The Pittsburgh Penguins are picking up the pieces after a stunning sweep at the hands of the Boston Bruins on Friday. Plenty of people would rather not hear the many excuses, particularly ones like “it was against a strong team” and “at least it happened in the conference finals.”
One can see where those critics are coming from when you look at the most troubling stats: zero points in the third-round series for Sidney Crosby and Evgeni Malkin. Almost as bad: two goals in almost 14 periods for the team that lead the NHL in scoring during the regular season.
Still, the Penguins have been one of the league’s best teams during the past several years, even with significant injury hurdles to clear almost every season.
Some want to push the red button and blow everything up. Others think it’s a bad idea to put too much weight in a four-game series when you consider the Penguins’ past successes.
Whether the decisions come swiftly or deeper into the offseason, the answers will eventually come. What do you think, though? Should the Penguins stay the course or blow it up?
Feel free to be more specific about which changes – if any – should be made.
The Girardi-for-Klein switch is no huge surprise. Both d-men have been battling injuries, with Klein only returning Sunday after an extended absence due to back spasms. Head coach Alain Vigneault told reporters that he “didn’t want to put two injured defensemen in at the same time,” so Klein gets the night off tonight.
AV says Girardi is back in tonight for Klein, who "felt a little tightness" after Sunday's game in Anaheim. #NYR
As for the potential scratching of Buchnevich, that decision would be slightly more controversial. The 21-year-old has two goals and three assists in his last 11 games, but clearly has not gained the full trust of his coach.
AV adds #NYR will have one extra forward and one extra defenseman during warmups tonight and will make final decision after.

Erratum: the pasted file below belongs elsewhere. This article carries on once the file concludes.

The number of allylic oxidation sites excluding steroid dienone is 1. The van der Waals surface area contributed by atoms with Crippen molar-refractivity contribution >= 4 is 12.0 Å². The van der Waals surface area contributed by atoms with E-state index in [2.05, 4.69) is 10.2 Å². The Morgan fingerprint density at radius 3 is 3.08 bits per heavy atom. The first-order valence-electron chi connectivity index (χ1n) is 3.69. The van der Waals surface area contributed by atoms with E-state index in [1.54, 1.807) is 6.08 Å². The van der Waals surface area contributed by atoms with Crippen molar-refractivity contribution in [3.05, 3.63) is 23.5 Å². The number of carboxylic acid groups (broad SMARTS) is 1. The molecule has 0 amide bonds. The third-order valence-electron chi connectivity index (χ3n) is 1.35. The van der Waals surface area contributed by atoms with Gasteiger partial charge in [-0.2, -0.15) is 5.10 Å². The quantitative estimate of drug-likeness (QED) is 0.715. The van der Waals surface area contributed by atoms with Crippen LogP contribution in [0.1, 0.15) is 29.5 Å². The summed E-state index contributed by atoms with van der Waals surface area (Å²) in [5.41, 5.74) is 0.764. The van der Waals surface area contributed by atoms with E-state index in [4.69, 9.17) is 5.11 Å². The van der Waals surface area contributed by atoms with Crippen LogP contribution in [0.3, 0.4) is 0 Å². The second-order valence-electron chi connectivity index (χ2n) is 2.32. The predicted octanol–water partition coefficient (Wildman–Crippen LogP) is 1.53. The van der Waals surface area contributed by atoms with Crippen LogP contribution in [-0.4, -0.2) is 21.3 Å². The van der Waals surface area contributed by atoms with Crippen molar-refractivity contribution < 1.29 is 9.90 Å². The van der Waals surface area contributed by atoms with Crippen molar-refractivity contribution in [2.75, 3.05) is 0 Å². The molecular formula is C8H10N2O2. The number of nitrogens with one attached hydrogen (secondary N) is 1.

Joe Gambardella, the UMass-Lowell senior that scored 52 points in 41 games this year, has signed a two-year, entry-level deal with Edmonton, the club announced on Monday.
Gambardella, 23, captured this year’s Walter Brown award as the top American-born collegiate player in New England. He beat out the likes of Clayton Keller, Colin White, Charlie McAvoy and Tage Thompson for the honor, and joined a distinguished list of past winners.
Gambardella is the first UMass-Lowell player to ever win the award, which has been given out annually since 1953. It capped off a nice year in which he also paced the River Hawks to the NCAA tournament.
The Arizona Coyotes will honor Craig Cunningham with a ceremonial puck drop on April 8 before their final home game of the season against the Minnesota Wild.
From the team press release:
Cunningham, who survived a medical emergency prior to the Tucson Roadrunners game on November 19, has made a remarkable recovery. Fans will have an opportunity to congratulate him on the tremendous courage, willpower and perseverance he’s demonstrated throughout his rehabilitation.
The 26-year-old’s hockey career is unfortunately over after doctors were forced to amputate part of his left leg due to concerns over infection.
True to form, though, he’s maintained a positive attitude.
“Obviously I miss playing every single day, and I miss the atmosphere around the locker room,” Cunningham said, per the Arizona Daily Star. “The guys have been great. From Day 1, they’ve been to see me every day. It’s been pretty incredible.”